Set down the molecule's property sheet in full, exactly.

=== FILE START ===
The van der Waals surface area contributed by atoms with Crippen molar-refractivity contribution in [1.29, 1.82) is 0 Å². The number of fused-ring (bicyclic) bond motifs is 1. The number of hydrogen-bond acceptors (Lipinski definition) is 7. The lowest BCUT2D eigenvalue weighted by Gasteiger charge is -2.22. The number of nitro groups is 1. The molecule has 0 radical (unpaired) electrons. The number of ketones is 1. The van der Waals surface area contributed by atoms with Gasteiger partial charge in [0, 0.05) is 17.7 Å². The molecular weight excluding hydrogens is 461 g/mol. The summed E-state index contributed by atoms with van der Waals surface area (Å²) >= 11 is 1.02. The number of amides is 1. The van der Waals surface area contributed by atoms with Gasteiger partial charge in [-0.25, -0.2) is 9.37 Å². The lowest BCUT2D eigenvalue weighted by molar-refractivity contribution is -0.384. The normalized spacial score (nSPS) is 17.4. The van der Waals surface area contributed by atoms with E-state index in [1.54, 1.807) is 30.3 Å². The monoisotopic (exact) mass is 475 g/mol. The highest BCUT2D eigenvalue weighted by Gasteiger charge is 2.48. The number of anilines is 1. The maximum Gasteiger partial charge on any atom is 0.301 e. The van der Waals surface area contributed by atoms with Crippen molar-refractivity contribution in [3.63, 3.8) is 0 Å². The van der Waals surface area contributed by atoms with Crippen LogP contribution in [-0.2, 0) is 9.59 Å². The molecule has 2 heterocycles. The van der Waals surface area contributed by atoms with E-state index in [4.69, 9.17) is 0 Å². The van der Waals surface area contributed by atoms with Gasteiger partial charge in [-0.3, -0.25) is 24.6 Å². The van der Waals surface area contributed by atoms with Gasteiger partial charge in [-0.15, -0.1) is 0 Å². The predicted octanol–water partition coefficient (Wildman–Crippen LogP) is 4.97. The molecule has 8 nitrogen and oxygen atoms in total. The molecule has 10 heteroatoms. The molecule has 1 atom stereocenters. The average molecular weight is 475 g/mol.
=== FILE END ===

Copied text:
The van der Waals surface area contributed by atoms with Crippen molar-refractivity contribution in [1.29, 1.82) is 0 Å². The number of fused-ring (bicyclic) bond motifs is 1. The number of hydrogen-bond acceptors (Lipinski definition) is 7. The lowest BCUT2D eigenvalue weighted by Gasteiger charge is -2.22. The number of nitro groups is 1. The molecule has 0 radical (unpaired) electrons. The number of ketones is 1. The van der Waals surface area contributed by atoms with Gasteiger partial charge in [0, 0.05) is 17.7 Å². The molecular weight excluding hydrogens is 461 g/mol. The summed E-state index contributed by atoms with van der Waals surface area (Å²) >= 11 is 1.02. The number of amides is 1. The van der Waals surface area contributed by atoms with Gasteiger partial charge in [-0.25, -0.2) is 9.37 Å². The lowest BCUT2D eigenvalue weighted by molar-refractivity contribution is -0.384. The normalized spacial score (nSPS) is 17.4. The van der Waals surface area contributed by atoms with E-state index in [1.54, 1.807) is 30.3 Å². The monoisotopic (exact) mass is 475 g/mol. The highest BCUT2D eigenvalue weighted by Gasteiger charge is 2.48. The number of anilines is 1. The maximum Gasteiger partial charge on any atom is 0.301 e. The van der Waals surface area contributed by atoms with Crippen molar-refractivity contribution in [3.63, 3.8) is 0 Å². The van der Waals surface area contributed by atoms with Crippen LogP contribution in [-0.2, 0) is 9.59 Å². The molecule has 2 heterocycles. The van der Waals surface area contributed by atoms with E-state index in [4.69, 9.17) is 0 Å². The van der Waals surface area contributed by atoms with Gasteiger partial charge in [-0.3, -0.25) is 24.6 Å². The van der Waals surface area contributed by atoms with Gasteiger partial charge in [-0.15, -0.1) is 0 Å². The predicted octanol–water partition coefficient (Wildman–Crippen LogP) is 4.97. The molecule has 8 nitrogen and oxygen atoms in total. The molecule has 10 heteroatoms. The molecule has 1 atom stereocenters. The average molecular weight is 475 g/mol.